Although initially designed to use against manned aircraft, the Patriot did not face this threat very often and it wasn’t until 2014 when Patriot downed one. An Israeli Patriot shot down a Syrian Su-24 fighter-bomber. While Patriot was originally designed for use against aircraft, most of what it has shot down have been ballistic missiles, either SCUDs or more recent Iranian designs. The UAE sent a battery to Yemen where it successfully defended major military bases from Iranian ballistic missile attacks. Arab Patriot users have developed a lot of missile crew with combat experience and that has helped attract capable recruits to air-defense, which is usually seen as less prestigious than traditional service with ground, air and naval combat units.
Since 1970 over 10,000 Patriot missiles and 1,500 launchers have been produced. After decades of service, some were updated while others were scraped. Patriot missiles can, with regular upgrades and refurbishment, remain in use for over 40 years. A growing number of Patriot missiles are doing just that but many are still fired each year for training and testing. Most Patriot batteries are equipped with both longer-range GEM-T missiles for aircraft and shorter-range PAC-3 MSE ones for ballistic missiles or, if necessary, aircraft. The PAC 2 is older, cheaper and designed to intercept manned aircraft at ranges up to 160 kilometers, while the PAC 3 is the newest and about twice as expensive (over $4 million). The Patriot system, with continued upgrades, will likely remain in production until the 2040s.
Each Patriot battery is manned by about a hundred troops and contains a radar, plus four launchers. The launcher is designed to use both the smaller PAC 3 missile as well as the original and larger PAC 2 anti-aircraft version. A Patriot launcher can hold sixteen PAC 3 missiles versus four PAC 2s. A PAC 2 missile weighs about a ton, a PAC 3 weighs about a third of that. The PAC 3 has a shorter range that was originally 20 kilometers but the latest version can do 35 kilometers. The larger PAC-2 can reach out 160 kilometers. Saudi Patriot batteries use both PAC 2 and 3 missiles but only began receiving PAC 3 missiles in 2018.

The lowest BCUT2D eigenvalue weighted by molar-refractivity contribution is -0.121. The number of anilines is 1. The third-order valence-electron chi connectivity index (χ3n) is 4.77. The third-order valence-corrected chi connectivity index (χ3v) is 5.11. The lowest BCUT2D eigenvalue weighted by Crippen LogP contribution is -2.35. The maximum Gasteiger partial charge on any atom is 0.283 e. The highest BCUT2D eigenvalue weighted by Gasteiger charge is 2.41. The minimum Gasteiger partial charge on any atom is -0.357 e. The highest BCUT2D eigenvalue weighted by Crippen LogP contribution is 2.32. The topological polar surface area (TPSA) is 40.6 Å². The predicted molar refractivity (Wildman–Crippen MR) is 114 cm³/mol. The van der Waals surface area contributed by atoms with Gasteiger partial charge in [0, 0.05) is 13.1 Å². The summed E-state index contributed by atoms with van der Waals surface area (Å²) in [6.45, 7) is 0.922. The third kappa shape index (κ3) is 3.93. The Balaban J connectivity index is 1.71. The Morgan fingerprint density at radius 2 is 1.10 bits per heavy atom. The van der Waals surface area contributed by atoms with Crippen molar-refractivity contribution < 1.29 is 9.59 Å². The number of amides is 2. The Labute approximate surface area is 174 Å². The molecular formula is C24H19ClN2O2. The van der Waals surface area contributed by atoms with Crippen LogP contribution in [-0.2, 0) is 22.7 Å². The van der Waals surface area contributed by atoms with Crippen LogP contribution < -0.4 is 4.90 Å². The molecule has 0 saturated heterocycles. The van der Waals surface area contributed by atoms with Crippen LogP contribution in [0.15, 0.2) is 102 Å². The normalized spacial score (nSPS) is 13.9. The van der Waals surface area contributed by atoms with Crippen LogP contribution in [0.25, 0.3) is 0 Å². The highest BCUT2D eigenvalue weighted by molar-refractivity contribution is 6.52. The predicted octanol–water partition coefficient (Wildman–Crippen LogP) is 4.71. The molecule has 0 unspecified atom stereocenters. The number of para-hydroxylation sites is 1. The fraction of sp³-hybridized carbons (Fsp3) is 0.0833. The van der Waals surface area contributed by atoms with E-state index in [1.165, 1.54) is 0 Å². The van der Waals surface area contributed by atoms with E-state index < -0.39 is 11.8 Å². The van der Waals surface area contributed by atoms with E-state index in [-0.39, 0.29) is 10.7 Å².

Arab Gulf states want Patriot for additional protection from Iran, which is the main threat and has been for centuries. Over the last few years, Iranian politicians have increasingly made public statements that the Saudis are unfit to be the guardians and operators of the most sacred Moslem shrines at Mecca. Iran also considers Bahrain the 14th province of Iran. That's because, well, it isn't called the "Persian" Gulf for nothing. Since all the oil money showed up after World War II the Arabs have been trying to popularize the term "Arabian Gulf," with mixed success. Many Arab Gulf state have had Iranian minorities for centuries. Since nearly all Iranians are Shia Moslem, those living on the Arab side of the Gulf have attracted many Arabs to the Shia form of Islam. As a result, Bahrain has a Shia Arab majority, and Iran had a formal claim on the island until 1969, when the claim was dropped, in order to improve relations with Arab neighbors. All the Arab states bordering the Gulf have Shia minorities, except Iraq and .Bahrain which have Shia majorities,
The Saudis received another 200 PAC 3 missiles in 2020 to replace Patriot missiles used since 2016 to defend against Iranian ballistic missiles fired from northern Yemen. Iran has backed the Shia rebels there for nearly a decade. To deal with this threat most Saudi Patriot batteries have been moved to defend against the missiles fired from Yemen. Suddenly, in September 2019, the threat appeared in the north when Iran launched an attack on Saudi oil facilities using cruise missiles and UAVs equipped with explosives. These came in low and slow and evaded Saudi air defense radars. The Iranians said the attack came from the Shia rebels in Yemen but the evidence, including fragments of the cruise missiles and UAVs, said otherwise. Saudi Arabia is trying to protect itself from more Iranian attacks using any kind of aerial weapon.
In 2019 Saudi neighbor Bahrain became the 17th nation to purchase Patriot Air Defense systems. Bahrain spent $2.5 billion to obtain two Patriot batteries and 96 missiles. The purchase price includes training, tech support and assistance in hiring qualified foreign contractors to help with maintaining and operating Patriot. There are plenty of Arabs in the Persian Gulf who do that now. Saudi Arabia, Kuwait, Qatar, and United Arab Emirates have been using Patriot for years and most of these Patriot batteries are operated and maintained by Arabs. The Greek soldiers coming with the Greek Patriot battery expect to learn something from Saudi crewmen with lots of Patriot combat experience.